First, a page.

Disclaimer:  Star Trek is the property of Paramount/Viacom.  This story is the property of SterJulie and is copyright (c) 2005 by SterJulie.  Rated PG.



Ster Julie


"I was told I could find you here, Doctor McCoy."


Kirk, McCoy and Scott all looked up from their table in the Mess Hall.


"You look like hell, Spock," McCoy observed.


"Very astute, Doctor," Spock retorted.  "I have a headache."


McCoy stood and passed his ever-present medical scanner over the Vulcan.  The doctor was sure that the first officer had healed from the slight concussion Spock had received when his head hit the Bridge railing in a recent battle.  /This headache is probably just a residual of that,/ McCoy thought.


As Spock winced from the high-pitched whine of the scanner, McCoy noticed two things: 1.  Spock was indeed fine, just not as fully healed after his recent head trauma as the doctor had hoped, and 2. The Vulcan's eyes were closed /What an opportunity!/ McCoy winked at Kirk and Scott.


"Well, of course you have a headache, Spock," he said, "considering what you just went through."


"I have no memory of 'going through' anything, Doctor," Spock said with some dismay.


"D'ye not remember the bonnie lass?" Scott asked.


"Bonnie lass?" Spock repeated.


"Och, the one that popped outa nowhere on the bridge," Scott replied.  "The one that stole yer brain!"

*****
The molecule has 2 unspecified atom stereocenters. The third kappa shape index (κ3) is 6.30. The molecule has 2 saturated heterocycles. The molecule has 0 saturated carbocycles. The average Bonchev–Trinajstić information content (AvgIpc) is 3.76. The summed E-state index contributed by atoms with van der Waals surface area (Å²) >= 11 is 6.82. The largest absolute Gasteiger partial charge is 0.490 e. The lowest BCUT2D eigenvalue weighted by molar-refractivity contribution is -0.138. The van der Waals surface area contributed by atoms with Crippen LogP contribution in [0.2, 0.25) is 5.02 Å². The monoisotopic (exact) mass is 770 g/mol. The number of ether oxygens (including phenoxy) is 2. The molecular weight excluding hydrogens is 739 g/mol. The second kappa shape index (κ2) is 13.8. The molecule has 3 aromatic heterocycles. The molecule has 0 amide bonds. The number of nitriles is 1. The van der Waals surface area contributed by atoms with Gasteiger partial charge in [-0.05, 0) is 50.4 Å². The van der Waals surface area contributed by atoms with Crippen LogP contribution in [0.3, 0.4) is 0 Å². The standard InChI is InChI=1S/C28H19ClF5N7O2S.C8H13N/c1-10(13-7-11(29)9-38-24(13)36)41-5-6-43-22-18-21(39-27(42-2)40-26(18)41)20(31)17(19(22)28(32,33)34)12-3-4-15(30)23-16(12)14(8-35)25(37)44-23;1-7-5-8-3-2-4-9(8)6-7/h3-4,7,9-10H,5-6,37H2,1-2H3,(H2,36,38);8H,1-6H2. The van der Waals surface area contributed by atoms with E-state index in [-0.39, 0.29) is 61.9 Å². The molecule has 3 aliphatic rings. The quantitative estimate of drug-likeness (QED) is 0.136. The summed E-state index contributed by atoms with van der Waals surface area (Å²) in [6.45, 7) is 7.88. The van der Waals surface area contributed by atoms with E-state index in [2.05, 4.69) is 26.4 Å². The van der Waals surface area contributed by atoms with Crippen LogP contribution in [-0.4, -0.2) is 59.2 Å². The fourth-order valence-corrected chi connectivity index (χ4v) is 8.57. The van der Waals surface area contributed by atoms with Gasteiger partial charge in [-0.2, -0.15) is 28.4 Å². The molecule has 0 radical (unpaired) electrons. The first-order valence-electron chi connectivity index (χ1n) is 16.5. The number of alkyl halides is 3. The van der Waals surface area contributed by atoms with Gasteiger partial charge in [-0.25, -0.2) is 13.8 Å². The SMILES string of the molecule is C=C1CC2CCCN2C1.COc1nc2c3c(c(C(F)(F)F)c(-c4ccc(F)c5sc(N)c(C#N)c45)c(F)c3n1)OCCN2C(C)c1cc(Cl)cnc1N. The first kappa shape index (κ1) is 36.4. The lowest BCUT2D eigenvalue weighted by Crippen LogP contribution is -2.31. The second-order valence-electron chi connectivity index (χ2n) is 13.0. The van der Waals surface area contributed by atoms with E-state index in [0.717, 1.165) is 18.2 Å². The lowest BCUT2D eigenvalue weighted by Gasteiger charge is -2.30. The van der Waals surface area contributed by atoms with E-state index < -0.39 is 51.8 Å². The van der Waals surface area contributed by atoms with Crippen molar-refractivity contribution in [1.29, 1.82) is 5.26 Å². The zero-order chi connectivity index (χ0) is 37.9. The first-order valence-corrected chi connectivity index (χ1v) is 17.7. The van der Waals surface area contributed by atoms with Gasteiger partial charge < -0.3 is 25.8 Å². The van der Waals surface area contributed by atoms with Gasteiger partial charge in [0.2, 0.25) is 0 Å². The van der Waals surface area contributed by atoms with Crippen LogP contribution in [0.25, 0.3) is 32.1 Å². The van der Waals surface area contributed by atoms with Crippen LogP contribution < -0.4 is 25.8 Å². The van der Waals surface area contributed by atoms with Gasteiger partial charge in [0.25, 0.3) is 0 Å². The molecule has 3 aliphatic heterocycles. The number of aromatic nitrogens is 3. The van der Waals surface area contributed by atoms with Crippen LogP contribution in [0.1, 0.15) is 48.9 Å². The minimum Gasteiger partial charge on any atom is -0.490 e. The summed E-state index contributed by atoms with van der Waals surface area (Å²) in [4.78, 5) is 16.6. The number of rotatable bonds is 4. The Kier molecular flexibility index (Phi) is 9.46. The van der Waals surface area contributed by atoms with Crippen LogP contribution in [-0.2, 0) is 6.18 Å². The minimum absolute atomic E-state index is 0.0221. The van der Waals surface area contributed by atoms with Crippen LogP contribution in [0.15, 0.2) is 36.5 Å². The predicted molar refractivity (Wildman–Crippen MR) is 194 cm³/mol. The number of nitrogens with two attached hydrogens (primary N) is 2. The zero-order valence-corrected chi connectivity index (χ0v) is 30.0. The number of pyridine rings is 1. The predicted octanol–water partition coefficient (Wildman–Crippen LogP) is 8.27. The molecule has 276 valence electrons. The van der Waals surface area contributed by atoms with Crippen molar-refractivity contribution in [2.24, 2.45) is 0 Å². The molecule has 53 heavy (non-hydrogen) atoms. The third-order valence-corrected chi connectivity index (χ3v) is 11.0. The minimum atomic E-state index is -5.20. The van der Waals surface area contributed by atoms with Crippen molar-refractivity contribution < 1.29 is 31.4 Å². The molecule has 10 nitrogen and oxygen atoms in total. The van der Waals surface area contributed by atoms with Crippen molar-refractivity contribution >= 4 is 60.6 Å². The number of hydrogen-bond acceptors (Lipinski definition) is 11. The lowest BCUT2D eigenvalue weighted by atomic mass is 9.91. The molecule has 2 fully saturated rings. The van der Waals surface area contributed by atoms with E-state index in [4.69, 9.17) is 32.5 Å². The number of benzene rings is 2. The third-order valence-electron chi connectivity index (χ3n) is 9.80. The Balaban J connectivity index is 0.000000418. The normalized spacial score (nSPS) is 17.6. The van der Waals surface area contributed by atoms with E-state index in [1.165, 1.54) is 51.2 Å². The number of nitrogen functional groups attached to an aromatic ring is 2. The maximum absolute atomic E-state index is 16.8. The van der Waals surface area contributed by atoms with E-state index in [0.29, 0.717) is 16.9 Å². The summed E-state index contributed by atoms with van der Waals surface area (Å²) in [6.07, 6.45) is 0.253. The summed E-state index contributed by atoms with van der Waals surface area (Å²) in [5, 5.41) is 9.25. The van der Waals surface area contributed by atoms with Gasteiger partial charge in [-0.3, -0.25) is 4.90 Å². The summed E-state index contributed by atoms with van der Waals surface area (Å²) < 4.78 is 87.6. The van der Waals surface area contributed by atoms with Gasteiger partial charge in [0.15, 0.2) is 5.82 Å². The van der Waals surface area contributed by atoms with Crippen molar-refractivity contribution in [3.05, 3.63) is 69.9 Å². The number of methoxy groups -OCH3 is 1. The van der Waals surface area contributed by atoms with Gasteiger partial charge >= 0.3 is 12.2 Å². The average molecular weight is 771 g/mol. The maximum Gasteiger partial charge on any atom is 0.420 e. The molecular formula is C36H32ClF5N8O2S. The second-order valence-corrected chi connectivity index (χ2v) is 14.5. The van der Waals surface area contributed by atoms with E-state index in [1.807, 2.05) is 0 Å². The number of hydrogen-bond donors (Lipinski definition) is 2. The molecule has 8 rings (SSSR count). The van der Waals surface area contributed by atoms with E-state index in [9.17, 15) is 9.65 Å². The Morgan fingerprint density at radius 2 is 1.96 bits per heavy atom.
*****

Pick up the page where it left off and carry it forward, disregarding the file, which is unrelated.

Spock's eyebrows reached for the ceiling.


"He wouldn't remember that part, Scotty," Kirk added, picking up the tale.  "She had knocked us all out, Spock," the captain continued, "and when we came to, Bones here called me to Sickbay.  He had found you on total life support, with no brain.  Scott found an ion trail and the chase was on.  We followed it back all the way to this frozen rock of a planet where the men lived above ground in the cold and the women lived in quarters below the surface."


"But what need had they of my brain?" Spock shook his head at the absurdity of that question.


"Why, to run their computer, of course," McCoy declared, as if he was stating the obvious.  "The computer ran all the environmental controls in the underground dwellings."


"Where the women lived," Spock said trying to follow the absurd story.


"Yeah, where the women lived," McCoy repeated, faltering on the story and looking to Kirk for help.  "Why don't you pick up the story from there, Captain?"


Kirk's eyes bugged out as he tried to come up with something plausible.


"Well," he stalled, "the women were gorgeous, of course."


"Of course," they all echoed, throwing Kirk momentarily.


"Yes, gorgeous," he continued, "and they lived comfortably in these underground dwellings with light, heat, and air, all controlled by a computer run by your brain."


Spock blinked.


"The illogic of what you are telling me is making the pain in my head worse," he stated.


"What was amazing, Spock," McCoy continued, "was that these people were all dumb as posts.  We figured that none of them were smart enough to take your brain."